## Gerda

Gerda Schellhase, fotographer unknown

randform reader Bart asked about my grandmother Gerda. As said before I am reluctant to talk about my family. However in some sense – especially if they are rather part of history- I may make an exception. Talking about them may be important to understand history.

Gerda was musically rather gifted. She gained admission to the reknown Stern Conservatory. Her father, a cellist, wanted her to be a pianist. After his suicide however it was not possible to maintain her education. My greatgrandmother Grete (who took also partially care of me, when I was small) ran a pub and I guess the costs of the conservatory may have played a role in that carrier path.
Gerda married and got my father at a very young age at the beginning of the forties. She got divorced when my father was 1 year old. After that she got engaged with a russian army officer, who was probably in the army of Vlassov or Krasnov.
He died at the end of world war II before they could marry. It is told that he was a russian nobel, but I don’t know wether this is true. It seems Gerda went to russia in the seventies to look for the place, where he came from.

After the war was over she spoke fluently russian, played the piano well and lived in Berlin-East. After working as a shop assistant and helping out her mother etc., she finally got a rather good job at the berlin state library, Unter den Linden, where she was a “Lektor für volksdemokratische Sprache”. Amongst others she had a relationship with a russian “starnyi maschinist” (a mechanical engineer) who was called “Kottki”. However Kottki got problems due to this. Due to economic or political reasons she went with my father finally to Berlin-West in 1954. Here she found a job as a gate keeper for Siemens in Berlin-Siemensstadt and later on remarried a warehouseman. My father gave her piano away to movers, when I was five years old. She died in her late fifties from brain cancer.

Gerda and Grete Schellhase on the balcony at their appartment in Fuldastr. Berlin-Neukölln around 1933, fotographer unknown

### 16 Responses to “Gerda”

1. muesli Says:

Nad wrote: “My greatgrandmother Grete (who took also partially care of me, when I was small)”

Do you have any recollections of your greatgrandmother ? With her experience she must have been a great caretaker.

2. muesli Says:

You haven’t answered my question and by the way why did your father give away the piano? how did you do your lessons then? Did he buy another one?

@muesli

I have some recollections of Grete, for example I remember exactly when she taught me how to tie a shoelace. i must have been four years old or so. We shared an appartment, when I was small. She lived in one room and my parents, my sister and me in the other room (plus one common room and a tiny kitchen). My mom was working mostly full-time. Grete would often take me with her when she visited her friends (like she knew a lot of other pubowners) and eventually feed me with things like Leberwurst. But at the age of 2 1/2 I was sent the whole day to Siemens-Betriebskindergarten.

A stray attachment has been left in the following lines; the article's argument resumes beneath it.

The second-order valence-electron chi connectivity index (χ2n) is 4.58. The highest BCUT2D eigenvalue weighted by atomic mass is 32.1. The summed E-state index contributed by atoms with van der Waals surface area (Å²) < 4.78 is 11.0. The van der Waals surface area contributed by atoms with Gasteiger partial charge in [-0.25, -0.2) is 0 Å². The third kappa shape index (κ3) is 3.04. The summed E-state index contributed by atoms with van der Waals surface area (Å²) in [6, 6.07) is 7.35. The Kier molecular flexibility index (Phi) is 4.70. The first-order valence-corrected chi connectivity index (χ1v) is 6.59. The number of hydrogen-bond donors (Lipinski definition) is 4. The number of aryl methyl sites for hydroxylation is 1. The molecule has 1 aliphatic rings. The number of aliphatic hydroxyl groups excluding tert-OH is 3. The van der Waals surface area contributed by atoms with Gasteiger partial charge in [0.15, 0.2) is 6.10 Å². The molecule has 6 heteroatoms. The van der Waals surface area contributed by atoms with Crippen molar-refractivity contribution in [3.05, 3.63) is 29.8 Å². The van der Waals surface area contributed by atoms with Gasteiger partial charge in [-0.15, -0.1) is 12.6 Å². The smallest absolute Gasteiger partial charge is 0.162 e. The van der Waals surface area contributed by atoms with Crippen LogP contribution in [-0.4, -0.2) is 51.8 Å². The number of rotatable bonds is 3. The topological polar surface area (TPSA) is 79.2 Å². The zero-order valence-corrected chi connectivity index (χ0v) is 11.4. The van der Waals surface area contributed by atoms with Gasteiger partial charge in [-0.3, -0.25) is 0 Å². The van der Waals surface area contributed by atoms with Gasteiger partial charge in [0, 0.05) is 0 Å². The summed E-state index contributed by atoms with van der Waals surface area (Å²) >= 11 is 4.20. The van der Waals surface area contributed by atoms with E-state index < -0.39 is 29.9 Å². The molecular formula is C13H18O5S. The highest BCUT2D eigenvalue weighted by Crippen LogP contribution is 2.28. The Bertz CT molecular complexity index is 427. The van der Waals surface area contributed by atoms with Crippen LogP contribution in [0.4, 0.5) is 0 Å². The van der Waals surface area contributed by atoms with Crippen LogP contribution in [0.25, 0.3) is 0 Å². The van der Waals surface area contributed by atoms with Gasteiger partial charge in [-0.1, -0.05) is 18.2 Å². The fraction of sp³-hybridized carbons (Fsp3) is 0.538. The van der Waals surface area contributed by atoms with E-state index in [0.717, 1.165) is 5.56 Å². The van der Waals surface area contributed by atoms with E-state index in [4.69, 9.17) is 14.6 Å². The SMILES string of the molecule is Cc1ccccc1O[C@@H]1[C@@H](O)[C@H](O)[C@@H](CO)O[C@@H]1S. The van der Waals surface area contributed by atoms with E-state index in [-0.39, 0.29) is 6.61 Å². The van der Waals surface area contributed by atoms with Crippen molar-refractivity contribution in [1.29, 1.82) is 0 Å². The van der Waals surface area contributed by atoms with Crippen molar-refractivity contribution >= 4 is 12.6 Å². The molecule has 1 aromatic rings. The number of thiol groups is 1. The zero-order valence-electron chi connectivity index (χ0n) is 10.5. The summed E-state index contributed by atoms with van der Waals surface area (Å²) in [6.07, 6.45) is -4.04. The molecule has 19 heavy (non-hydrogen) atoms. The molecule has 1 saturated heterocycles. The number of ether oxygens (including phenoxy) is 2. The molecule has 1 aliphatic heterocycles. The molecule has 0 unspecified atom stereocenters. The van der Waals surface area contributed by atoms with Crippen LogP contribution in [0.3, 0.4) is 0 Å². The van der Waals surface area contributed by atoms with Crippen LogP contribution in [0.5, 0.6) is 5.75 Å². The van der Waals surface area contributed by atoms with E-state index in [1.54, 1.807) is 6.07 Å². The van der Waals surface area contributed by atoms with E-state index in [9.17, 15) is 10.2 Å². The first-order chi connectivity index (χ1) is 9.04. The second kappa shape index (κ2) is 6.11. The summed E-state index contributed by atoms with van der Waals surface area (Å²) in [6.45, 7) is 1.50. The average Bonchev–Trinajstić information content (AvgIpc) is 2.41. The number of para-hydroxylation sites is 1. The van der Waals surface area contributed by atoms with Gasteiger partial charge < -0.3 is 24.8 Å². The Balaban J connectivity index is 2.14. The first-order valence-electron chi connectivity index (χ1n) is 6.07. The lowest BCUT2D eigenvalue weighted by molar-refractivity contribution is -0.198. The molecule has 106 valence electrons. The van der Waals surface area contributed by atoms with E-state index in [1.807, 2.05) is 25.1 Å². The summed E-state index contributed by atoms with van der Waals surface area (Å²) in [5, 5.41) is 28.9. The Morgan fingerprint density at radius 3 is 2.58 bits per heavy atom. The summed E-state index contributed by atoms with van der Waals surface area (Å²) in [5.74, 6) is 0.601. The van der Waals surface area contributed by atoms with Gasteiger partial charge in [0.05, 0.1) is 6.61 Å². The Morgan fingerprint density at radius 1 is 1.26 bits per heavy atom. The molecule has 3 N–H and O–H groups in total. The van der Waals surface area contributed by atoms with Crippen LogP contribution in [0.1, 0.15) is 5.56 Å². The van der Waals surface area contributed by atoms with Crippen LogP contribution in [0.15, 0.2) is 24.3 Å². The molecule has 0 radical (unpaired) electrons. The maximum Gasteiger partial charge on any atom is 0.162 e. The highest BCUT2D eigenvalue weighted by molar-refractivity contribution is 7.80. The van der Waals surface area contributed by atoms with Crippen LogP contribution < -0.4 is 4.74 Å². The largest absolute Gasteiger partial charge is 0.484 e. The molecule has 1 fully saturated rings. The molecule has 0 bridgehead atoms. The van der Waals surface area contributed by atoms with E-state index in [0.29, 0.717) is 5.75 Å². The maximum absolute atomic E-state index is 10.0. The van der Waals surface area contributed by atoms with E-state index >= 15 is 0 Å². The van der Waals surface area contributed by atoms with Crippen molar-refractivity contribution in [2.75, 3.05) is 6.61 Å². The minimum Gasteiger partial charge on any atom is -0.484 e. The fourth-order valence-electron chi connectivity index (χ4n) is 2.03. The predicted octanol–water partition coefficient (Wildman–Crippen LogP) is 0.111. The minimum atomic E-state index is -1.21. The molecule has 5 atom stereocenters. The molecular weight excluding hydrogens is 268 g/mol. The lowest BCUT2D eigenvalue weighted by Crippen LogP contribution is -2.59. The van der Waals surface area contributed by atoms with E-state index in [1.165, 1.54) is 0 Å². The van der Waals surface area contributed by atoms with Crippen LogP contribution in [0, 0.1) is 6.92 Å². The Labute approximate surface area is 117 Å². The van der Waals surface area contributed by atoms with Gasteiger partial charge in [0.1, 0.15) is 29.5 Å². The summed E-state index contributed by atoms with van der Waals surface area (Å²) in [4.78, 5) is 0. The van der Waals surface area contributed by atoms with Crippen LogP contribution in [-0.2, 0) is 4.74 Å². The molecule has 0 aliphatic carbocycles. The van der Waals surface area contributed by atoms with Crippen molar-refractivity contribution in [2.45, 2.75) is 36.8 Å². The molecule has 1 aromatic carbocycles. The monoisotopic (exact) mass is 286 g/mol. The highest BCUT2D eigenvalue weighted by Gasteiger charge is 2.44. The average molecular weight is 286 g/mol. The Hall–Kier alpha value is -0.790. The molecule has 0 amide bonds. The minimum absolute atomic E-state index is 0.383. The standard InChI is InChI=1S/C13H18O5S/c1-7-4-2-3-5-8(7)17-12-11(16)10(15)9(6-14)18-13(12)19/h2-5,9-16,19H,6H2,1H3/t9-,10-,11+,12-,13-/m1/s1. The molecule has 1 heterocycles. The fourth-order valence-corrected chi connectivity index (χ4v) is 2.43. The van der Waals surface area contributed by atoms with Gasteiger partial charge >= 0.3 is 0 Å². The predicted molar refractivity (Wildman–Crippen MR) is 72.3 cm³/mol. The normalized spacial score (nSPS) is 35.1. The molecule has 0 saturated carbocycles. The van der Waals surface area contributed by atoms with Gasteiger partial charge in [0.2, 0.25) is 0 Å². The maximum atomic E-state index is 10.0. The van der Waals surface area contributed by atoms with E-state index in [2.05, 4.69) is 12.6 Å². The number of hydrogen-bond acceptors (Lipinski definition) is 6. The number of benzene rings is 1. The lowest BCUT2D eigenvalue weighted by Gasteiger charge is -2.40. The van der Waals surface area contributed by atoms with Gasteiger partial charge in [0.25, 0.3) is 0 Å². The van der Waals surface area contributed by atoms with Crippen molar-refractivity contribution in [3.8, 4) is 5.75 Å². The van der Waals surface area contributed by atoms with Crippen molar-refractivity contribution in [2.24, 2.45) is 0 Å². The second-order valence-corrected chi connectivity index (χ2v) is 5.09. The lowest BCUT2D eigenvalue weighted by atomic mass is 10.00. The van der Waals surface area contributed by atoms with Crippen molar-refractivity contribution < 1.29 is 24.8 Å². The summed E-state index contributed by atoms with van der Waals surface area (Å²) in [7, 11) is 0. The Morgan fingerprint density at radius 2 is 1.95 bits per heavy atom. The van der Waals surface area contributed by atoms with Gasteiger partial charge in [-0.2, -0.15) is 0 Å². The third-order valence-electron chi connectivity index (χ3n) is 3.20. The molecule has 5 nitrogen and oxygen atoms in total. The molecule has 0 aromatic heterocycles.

My father had not so many good memories with the piano. Moreover we moved
into a clairaudient 70s highriser where you can’t play an instrument unless you want
to get into trouble. Luckily today there are electronic instruments. My father actually soldered together a kind of electric piano construction kit when I was a little older, but it had split manuals and there was no way to get lessons for this instrument. So my sister and me didn’t learn an instrument as a kid and neither did the other kids around us.

I took though some instrumental lessons when I was a student, but when I started with my diploma thesis and later the Ph.D. thesis, I couldn’t maintain this. Both – working (after the prediploma I financed my studies myself) and doing a thesis left no time for instrumental lessons and this didn’t get much better after the thesis.

It’s only very recently that I started to learn the guitar (my husband Tim teaches me an hour every one or two weeks), but don’t be afraid – I currently do not intend to torment you with the result

4. muesli Says:

“So she was rather openly opposing the Nazis. In fact Rheinhold bailed her out from the SS, which arrested her, because she secretely supported her former jewish landladies with money (she was seen by neighbours, when she regularily slipped an enveloppe).”

So she was being bailed out by a Nazi and married him – I wouldn’t call that “opposing the Nazis”. Other people left their life in the battle against the Nazi’s and your grandmother married a Nazi!

It must feel awkward to have all those Nazi’s in the family. Aren’t you afraid that there are some genetic leftovers?

muesli wrote:

It must feel awkward to have all those Nazi’s in the family. Aren’t you afraid that there are some genetic leftovers?

It is a difficult question how much of the motivations of a german to join the Nazi movement was due to a genetic disposition. And it is even difficult to tell how much single individua could have changed the Nazi’s pathways. In particular I do think that the high grade of organisatorial structure within german society played quite a role in the scope of the Nazi’s destructive actions. If you have a society, in which humans are interlinked like within a machine then if this machine gets ill-guided terrible things may happen rather “efficiently”. Of course every indivduum in Germany was involved and yes too few people tried to stand against the Nazi system, but as said I find it is really difficult to tell how much this kind of behaviour was due to genetic dispositions or rather cultural and economic pressure and circumstances. And each individual case may sometimes be rather difficult to judge about.